Kevin Barry shortlisted for the International Impac Dublin Literary Award

Limerick-born man the only Irish writer to make the shortlist, for his novel ‘City of Bohane’

Kevin Barry: “A prize with money attached to it has a lot of prestige.” Photograph: Bryan O’Brien

Kevin Barry: “A prize with money attached to it has a lot of prestige.” Photograph: Bryan O’Brien

Tue, Apr 9, 2013, 00:05

The Irish author Kevin Barry has been shortlisted for the International Impac Dublin Literary Award. The shortlist of 10 writers for the €100,000 prize was announced yesterday.

Limerick-born Barry, nominated for his debut novel City of Bohane , is the only Irish writer to make the shortlist this year. “Anything that keeps a book in the spotlight, and keeps people talking about books is good,” he said yesterday in response to the news. “And a prize with money attached to it has a lot of prestige.”

The other nine nominated writers are: Michel Houllebecq, for The Map and the Territory ; Andrew Miller, for Pure ; Haruki Murakami for 1Q84 ; Julie Otsuka for The Buddha in the Attic ; Arthur Phillips for The Tragedy of Arthur ; Karen Russell for Swamplandia ; Sjón, for From the Mouth of the Whale ; Kjersti A Skomsvold for The Faster I Walk , The Smaller I Am ; and Tommy Wieringa for Caesarion .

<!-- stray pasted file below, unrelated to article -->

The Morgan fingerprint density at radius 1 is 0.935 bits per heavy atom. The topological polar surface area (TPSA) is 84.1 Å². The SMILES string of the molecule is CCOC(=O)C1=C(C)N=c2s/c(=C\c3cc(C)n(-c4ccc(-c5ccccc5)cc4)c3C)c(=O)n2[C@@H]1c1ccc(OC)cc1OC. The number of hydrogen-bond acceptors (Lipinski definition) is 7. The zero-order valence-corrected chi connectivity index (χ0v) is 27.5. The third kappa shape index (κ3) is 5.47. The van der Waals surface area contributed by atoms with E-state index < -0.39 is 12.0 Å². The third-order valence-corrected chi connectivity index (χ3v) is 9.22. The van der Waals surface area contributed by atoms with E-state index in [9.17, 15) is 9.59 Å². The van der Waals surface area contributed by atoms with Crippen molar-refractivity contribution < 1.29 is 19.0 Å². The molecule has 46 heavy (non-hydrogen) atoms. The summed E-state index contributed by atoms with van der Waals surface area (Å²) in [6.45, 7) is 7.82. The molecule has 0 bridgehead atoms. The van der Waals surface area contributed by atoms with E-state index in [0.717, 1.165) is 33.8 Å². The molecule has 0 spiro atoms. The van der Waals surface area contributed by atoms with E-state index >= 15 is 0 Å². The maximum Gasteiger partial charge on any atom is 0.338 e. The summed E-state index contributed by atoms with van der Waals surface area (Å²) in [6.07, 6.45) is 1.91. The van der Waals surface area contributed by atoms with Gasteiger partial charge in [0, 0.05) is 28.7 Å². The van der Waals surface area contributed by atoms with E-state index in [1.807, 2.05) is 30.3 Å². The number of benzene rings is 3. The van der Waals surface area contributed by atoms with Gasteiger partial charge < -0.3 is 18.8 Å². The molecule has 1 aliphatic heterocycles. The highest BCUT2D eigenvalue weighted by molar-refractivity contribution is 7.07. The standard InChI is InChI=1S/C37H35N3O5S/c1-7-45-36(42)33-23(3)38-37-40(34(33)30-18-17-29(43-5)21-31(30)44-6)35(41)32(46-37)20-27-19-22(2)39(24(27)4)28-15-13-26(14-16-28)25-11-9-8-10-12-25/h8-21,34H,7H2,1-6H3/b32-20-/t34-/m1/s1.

Shortlisted nominees, Michel Houllebecq and Andrew Miller are both previous winners, in 2002 and 1999 respectively.

Kevin Barry is also the author of two acclaimed collections of short stories, There Are Little Kingdoms , and Dark Lies the Island . Two of his stories have been published in the New Yorker .

City of Bohane is set in the mid-21st century, in Ireland, where the three main housing estates are named after Irish poets – Seamus Heaney, Patrick Kavanagh and Louis MacNeice.

Reviewing City of Bohane in this paper in 2011, Keith Ridgway described it as: “a strongly filmic world, with short scenes and mean streets, blasted outbacks and ill winds, men with troubled minds and women with secrets, and a banished hero returning for what he thinks is his.”

The New York Times review described it as “an extraordinary first novel” that was “full of marvels . . . marvels of language, invention, surprise. Savage brutality is here, but so is laughter. And humanity. And the abiding ache of tragedy.”

The Impac Dublin Literary Award was established in 1996. Two Irish novelists have been previous recipients. In 2011, Colum McCann won for Let the Great World Spin , and in 2006, Colm Tóibín won with The Master .

The 2013 winner will be announced at a ceremony during the summer.